"The citizens have spoken that they want the Council on Aging to get this money," said Marcelle, who was recently voted onto the council's board. "They're not giving the citizens any credit who voted for it. How do you leave the citizens out of this conversation?"

At the Metro Council level, the Council on Aging will need to enter into a cooperative endeavor agreement for City Hall to collect the tax and to give the money to the Council on Aging. Councilmen Dwight Hudson and Buddy Amoroso, both Republicans, are proposing additional responsibilities on the Council on Aging's part in order for them to receive the funding.

They propose that the Metro Council would ratify all of the Council on Aging's future board members. They are also asking that the Council on Aging give quarterly financial reports to the mayor and Metro Council; that the Council on Aging follow open meetings and public records laws; and that the Council on Aging also be bound by the Code of Governmental Ethics.

In the past, Council on Aging officials have noted they are already required to comply with meeting and records laws. In response to questions about the proposals, the council released a statement saying the agency "is committed to financial transparency and accountability and looks forward to continuing that philosophy."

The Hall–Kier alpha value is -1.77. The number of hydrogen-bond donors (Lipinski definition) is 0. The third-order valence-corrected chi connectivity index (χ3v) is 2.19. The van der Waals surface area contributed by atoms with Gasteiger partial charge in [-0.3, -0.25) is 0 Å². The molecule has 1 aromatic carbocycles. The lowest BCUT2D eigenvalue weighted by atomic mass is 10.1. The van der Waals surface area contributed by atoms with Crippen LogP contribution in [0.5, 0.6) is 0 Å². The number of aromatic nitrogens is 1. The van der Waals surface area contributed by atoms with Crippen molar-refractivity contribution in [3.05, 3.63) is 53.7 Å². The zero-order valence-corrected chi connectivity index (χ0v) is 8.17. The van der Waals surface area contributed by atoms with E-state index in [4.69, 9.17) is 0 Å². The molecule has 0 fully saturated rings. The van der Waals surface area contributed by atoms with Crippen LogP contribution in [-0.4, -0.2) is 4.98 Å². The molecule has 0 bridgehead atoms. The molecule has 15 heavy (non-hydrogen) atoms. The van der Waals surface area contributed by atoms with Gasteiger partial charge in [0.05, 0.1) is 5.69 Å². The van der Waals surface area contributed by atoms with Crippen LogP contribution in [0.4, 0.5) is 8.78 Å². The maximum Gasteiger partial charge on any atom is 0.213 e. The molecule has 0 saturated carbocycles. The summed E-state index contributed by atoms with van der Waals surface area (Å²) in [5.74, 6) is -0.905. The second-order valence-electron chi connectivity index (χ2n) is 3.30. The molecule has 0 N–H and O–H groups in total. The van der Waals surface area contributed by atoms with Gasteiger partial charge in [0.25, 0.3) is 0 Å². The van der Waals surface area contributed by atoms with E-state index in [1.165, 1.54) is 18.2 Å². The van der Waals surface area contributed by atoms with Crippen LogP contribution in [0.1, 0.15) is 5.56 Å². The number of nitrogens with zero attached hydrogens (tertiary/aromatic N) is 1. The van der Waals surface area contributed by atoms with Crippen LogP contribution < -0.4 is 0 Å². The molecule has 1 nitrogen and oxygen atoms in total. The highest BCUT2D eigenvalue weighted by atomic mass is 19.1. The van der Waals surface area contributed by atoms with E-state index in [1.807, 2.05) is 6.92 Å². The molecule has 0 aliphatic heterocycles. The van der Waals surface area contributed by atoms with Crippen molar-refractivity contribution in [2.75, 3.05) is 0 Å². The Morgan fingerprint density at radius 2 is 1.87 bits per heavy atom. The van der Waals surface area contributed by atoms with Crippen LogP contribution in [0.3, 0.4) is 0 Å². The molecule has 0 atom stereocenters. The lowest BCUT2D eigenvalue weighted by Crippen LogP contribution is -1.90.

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Hudson and Amoroso are also requesting that the Council on Aging give the Metro Council an annual budget. The Metro Council should take up their proposal April 12.

"These are really very basic, very common sense taxpayer protections," Hudson said. "They're not controversial."

Despite the Council on Aging's problems, Amoroso said he would not want to go against the will of the people by not allowing the tax to go forward. Instead, he said he would rather see the Council on Aging clean up its act.

The Metro Council is also expected to vote April 12 on whether to use $1.3 million they received from the Hurricanes Gustav/Ike Disaster Recovery Program to renovate a property on Main Street for the Council on Aging to use as its headquarters.

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Follow Andrea Gallo on Twitter, @aegallo.​